By BOB CHAREST
We like this grocery store because it is usually not crowded when we visit, and the prices are good. As good as they can be these days, that is.
The man standing with his back to me at the produce counter didn’t catch my eye at first. I was busy picking out my favorite bag of trail mix.
I soon saw his left hand moving furtively, and I realized he was plucking several of the grapes off the bunches in the open bags before him, and he was either popping them into his mouth or into his pockets. I caught his sideways glance as he looked at me and I looked away.
I studied him a little more closely and I spied the small bits of silver duct tape that covered holes all over his ratty coat. He was wearing what looked like a pair of bright red, oversize nylon shorts and white sneakers. I looked a little closer, and it was obvious he hadn’t had a beard trim or a haircut in a seriously long time.
My assessment: The guy was homeless.
And here he was standing in a grocery store eating the grapes out of bags with his unwashed hands.
My first reaction?
I won’t be buying grapes today. Or ever, at least not from this store.
My second reaction: I should probably tell someone.
A few aisles over was a store worker, and I came up behind her and said, “There’s probably not a lot you can do about this, but there’s an obviously homeless guy over there at the produce counter eating the grapes out of the bags.”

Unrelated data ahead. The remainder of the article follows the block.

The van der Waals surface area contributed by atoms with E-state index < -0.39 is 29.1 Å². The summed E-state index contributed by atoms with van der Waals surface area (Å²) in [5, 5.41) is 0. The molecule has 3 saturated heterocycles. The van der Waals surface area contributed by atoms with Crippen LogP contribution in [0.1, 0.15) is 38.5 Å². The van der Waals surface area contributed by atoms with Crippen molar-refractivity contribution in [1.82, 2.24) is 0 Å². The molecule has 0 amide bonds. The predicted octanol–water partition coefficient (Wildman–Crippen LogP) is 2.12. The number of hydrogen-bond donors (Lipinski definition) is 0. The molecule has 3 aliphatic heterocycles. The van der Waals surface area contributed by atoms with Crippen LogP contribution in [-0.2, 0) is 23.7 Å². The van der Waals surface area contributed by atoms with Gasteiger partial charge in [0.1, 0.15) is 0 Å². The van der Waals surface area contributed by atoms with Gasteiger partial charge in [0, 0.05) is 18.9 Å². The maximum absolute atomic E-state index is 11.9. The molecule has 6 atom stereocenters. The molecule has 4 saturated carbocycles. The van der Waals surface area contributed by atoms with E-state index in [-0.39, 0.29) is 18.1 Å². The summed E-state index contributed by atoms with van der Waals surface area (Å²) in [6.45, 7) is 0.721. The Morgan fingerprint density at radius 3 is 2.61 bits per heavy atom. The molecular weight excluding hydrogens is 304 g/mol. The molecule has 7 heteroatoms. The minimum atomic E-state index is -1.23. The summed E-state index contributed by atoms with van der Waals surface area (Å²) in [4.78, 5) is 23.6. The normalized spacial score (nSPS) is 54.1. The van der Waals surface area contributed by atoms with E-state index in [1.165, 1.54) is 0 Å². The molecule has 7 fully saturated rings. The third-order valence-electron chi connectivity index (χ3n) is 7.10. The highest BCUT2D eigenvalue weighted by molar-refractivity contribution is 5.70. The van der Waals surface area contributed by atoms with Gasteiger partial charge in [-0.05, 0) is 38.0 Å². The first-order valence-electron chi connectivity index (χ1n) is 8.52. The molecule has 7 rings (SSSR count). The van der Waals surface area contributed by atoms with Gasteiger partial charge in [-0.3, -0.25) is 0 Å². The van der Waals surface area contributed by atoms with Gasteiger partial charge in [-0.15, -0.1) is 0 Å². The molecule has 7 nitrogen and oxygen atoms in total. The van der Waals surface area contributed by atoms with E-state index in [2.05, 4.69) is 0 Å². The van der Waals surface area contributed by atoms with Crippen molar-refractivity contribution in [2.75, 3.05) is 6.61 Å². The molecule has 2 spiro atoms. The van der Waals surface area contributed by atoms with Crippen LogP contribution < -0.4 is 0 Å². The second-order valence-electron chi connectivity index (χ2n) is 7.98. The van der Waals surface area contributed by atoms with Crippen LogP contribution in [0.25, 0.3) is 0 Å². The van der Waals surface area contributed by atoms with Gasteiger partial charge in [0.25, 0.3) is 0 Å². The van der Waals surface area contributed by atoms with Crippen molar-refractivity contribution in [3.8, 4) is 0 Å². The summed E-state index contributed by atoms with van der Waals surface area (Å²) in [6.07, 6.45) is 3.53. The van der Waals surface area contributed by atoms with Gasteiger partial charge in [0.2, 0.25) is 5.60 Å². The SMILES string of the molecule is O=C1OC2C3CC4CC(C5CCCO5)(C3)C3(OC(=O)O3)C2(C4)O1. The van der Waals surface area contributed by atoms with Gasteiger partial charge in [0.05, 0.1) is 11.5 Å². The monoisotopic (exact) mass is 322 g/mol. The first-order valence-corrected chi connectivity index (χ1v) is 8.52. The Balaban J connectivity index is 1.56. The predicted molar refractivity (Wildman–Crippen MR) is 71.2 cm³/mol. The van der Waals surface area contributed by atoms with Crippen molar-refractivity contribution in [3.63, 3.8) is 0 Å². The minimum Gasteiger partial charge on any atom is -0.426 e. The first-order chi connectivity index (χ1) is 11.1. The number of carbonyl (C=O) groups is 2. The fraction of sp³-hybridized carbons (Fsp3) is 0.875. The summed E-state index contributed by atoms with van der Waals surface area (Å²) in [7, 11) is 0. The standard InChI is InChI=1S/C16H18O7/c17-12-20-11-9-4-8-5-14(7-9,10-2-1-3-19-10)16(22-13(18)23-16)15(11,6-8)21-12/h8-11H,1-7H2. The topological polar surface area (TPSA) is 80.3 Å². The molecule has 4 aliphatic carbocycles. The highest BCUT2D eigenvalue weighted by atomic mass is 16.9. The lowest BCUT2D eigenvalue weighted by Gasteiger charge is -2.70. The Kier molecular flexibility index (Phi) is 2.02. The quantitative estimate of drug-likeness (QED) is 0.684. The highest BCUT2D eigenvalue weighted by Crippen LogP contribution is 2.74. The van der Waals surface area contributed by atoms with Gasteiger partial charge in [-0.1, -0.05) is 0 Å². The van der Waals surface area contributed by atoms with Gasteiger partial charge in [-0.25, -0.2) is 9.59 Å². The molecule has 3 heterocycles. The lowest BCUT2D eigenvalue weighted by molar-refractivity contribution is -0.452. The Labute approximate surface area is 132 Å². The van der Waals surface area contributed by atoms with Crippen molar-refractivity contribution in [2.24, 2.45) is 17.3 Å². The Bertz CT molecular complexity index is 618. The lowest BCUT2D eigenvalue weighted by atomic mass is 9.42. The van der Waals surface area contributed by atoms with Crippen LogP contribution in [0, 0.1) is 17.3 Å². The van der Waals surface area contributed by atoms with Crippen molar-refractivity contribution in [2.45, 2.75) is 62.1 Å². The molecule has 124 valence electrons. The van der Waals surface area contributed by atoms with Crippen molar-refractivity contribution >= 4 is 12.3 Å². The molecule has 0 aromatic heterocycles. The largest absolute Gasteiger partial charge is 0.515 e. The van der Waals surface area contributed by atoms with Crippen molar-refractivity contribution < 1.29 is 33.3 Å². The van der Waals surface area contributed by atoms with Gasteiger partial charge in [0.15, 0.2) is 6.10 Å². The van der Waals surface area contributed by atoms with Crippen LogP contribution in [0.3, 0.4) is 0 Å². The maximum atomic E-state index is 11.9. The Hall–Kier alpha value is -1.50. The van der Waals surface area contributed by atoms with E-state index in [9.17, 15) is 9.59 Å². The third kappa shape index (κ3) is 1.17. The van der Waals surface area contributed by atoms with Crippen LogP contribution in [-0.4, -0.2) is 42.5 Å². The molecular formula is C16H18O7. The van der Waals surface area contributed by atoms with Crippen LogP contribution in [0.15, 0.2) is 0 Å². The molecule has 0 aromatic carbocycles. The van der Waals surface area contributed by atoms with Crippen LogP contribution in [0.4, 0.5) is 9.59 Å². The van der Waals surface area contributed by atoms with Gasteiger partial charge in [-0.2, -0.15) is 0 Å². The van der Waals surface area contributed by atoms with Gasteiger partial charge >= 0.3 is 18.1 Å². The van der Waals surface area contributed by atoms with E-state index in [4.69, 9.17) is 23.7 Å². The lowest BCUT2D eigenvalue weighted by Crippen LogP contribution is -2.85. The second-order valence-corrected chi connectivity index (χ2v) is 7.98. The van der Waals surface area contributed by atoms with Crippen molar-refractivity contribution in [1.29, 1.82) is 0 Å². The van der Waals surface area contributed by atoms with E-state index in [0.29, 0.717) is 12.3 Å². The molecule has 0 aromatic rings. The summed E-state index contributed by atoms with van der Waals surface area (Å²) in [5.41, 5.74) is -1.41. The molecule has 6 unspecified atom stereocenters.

She thanked me and went on with what she was doing. I saw her later upfront at the cash registers. I’m not sure if she told anybody, but I never saw anyone confront the guy. In fact, he continued sauntering down the aisles looking at food on the shelves.
My wife and I left the store and debated whether we would shop there again. I thought about all the people who would be buying grapes later that day. I was glad I was not one of them. I hope everyone washed their grapes before they ate them.
I’ve had a chance to think on this a bit, and I think I have fallen into the “thoughts and prayers” mentality. It’s that Facebook attitude that causes people to sit on the sidelines and watch, hoping for the best but trying really hard not to get involved. After all, there will be people who will insist I should have done more. Some who will insist I should have done less. I think of those who bought grapes this week. Shouldn’t they know they have bought food that could have diseases on them?
But the one thing I did not think of when I was in that situation is something my wife pointed out to me the next day: Why didn’t we just buy the guy a bag of grapes? (My wife has always been more thoughtful than I.)
I am no longer wired to think that way. I try not to infuse myself into a possibly uncomfortable situation. It’s the “don’t get involved” mentality.
There are of course some who do get involved, who jump into danger (not that a man pilfering grapes is dangerous), but we have a million little ways to get into uncomfortable situations these days, and I think most of us would rather avoid them. Too much trouble. Too much could go wrong. Maybe we are just misreading the situation.
I don’t know the answers. All I know is this: It sucks. We don’t live anymore in the world I grew up in. We see someone, or at least I do, who is down on his or her luck – that guy standing on the traffic island holding a sign – and we turn away. But some don’t. And I don’t know how I feel about you who stick a dollar bill out your car window. Are you helping or hurting? These are questions we have to ask in our society.
But I saw the guy with the grapes, and I never thought of buying him a bag. It never occurred to me.
Bob Charest, a board member of the New Hampshire Center for Public Interest Journalism, the parent organization of InDepthNH.org, writes this column from time to time.